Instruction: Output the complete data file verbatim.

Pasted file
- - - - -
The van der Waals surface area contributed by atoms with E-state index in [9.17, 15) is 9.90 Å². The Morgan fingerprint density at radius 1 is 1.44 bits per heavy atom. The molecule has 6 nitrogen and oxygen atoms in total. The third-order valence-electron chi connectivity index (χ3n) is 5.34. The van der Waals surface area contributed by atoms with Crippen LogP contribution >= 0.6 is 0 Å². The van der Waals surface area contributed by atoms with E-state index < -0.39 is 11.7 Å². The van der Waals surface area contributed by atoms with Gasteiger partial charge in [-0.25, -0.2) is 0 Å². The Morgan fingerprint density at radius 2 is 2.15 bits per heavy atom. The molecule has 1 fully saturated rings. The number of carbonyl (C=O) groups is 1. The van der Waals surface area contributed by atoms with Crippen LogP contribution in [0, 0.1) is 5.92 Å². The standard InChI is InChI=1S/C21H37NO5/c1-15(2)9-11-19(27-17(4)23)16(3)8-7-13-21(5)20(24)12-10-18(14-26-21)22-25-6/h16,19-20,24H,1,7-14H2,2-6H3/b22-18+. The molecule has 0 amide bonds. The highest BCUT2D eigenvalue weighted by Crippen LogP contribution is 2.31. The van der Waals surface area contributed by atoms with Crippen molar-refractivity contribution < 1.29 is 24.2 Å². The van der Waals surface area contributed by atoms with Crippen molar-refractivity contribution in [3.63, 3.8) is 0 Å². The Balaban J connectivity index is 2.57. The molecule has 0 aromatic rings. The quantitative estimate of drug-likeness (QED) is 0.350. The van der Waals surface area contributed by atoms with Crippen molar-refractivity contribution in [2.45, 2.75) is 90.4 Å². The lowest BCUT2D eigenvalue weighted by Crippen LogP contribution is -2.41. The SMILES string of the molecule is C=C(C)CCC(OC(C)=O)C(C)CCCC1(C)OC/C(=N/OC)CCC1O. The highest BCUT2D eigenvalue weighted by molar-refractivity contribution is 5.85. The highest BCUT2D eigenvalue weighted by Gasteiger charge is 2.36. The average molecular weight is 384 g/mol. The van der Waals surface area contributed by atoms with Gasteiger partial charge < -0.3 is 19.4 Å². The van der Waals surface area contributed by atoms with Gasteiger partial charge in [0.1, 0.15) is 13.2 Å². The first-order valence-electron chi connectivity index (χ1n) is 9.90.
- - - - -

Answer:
The van der Waals surface area contributed by atoms with E-state index in [9.17, 15) is 9.90 Å². The Morgan fingerprint density at radius 1 is 1.44 bits per heavy atom. The molecule has 6 nitrogen and oxygen atoms in total. The third-order valence-electron chi connectivity index (χ3n) is 5.34. The van der Waals surface area contributed by atoms with Crippen LogP contribution >= 0.6 is 0 Å². The van der Waals surface area contributed by atoms with E-state index < -0.39 is 11.7 Å². The van der Waals surface area contributed by atoms with Gasteiger partial charge in [-0.25, -0.2) is 0 Å². The Morgan fingerprint density at radius 2 is 2.15 bits per heavy atom. The molecule has 1 fully saturated rings. The number of carbonyl (C=O) groups is 1. The van der Waals surface area contributed by atoms with Crippen LogP contribution in [0, 0.1) is 5.92 Å². The standard InChI is InChI=1S/C21H37NO5/c1-15(2)9-11-19(27-17(4)23)16(3)8-7-13-21(5)20(24)12-10-18(14-26-21)22-25-6/h16,19-20,24H,1,7-14H2,2-6H3/b22-18+. The molecule has 0 amide bonds. The highest BCUT2D eigenvalue weighted by Crippen LogP contribution is 2.31. The van der Waals surface area contributed by atoms with Crippen molar-refractivity contribution < 1.29 is 24.2 Å². The van der Waals surface area contributed by atoms with Crippen molar-refractivity contribution in [3.63, 3.8) is 0 Å². The Balaban J connectivity index is 2.57. The molecule has 0 aromatic rings. The quantitative estimate of drug-likeness (QED) is 0.350. The van der Waals surface area contributed by atoms with Crippen molar-refractivity contribution in [2.45, 2.75) is 90.4 Å². The lowest BCUT2D eigenvalue weighted by Crippen LogP contribution is -2.41. The SMILES string of the molecule is C=C(C)CCC(OC(C)=O)C(C)CCCC1(C)OC/C(=N/OC)CCC1O. The highest BCUT2D eigenvalue weighted by molar-refractivity contribution is 5.85. The highest BCUT2D eigenvalue weighted by Gasteiger charge is 2.36. The average molecular weight is 384 g/mol. The van der Waals surface area contributed by atoms with Gasteiger partial charge < -0.3 is 19.4 Å². The van der Waals surface area contributed by atoms with Gasteiger partial charge in [0.1, 0.15) is 13.2 Å². The first-order valence-electron chi connectivity index (χ1n) is 9.90.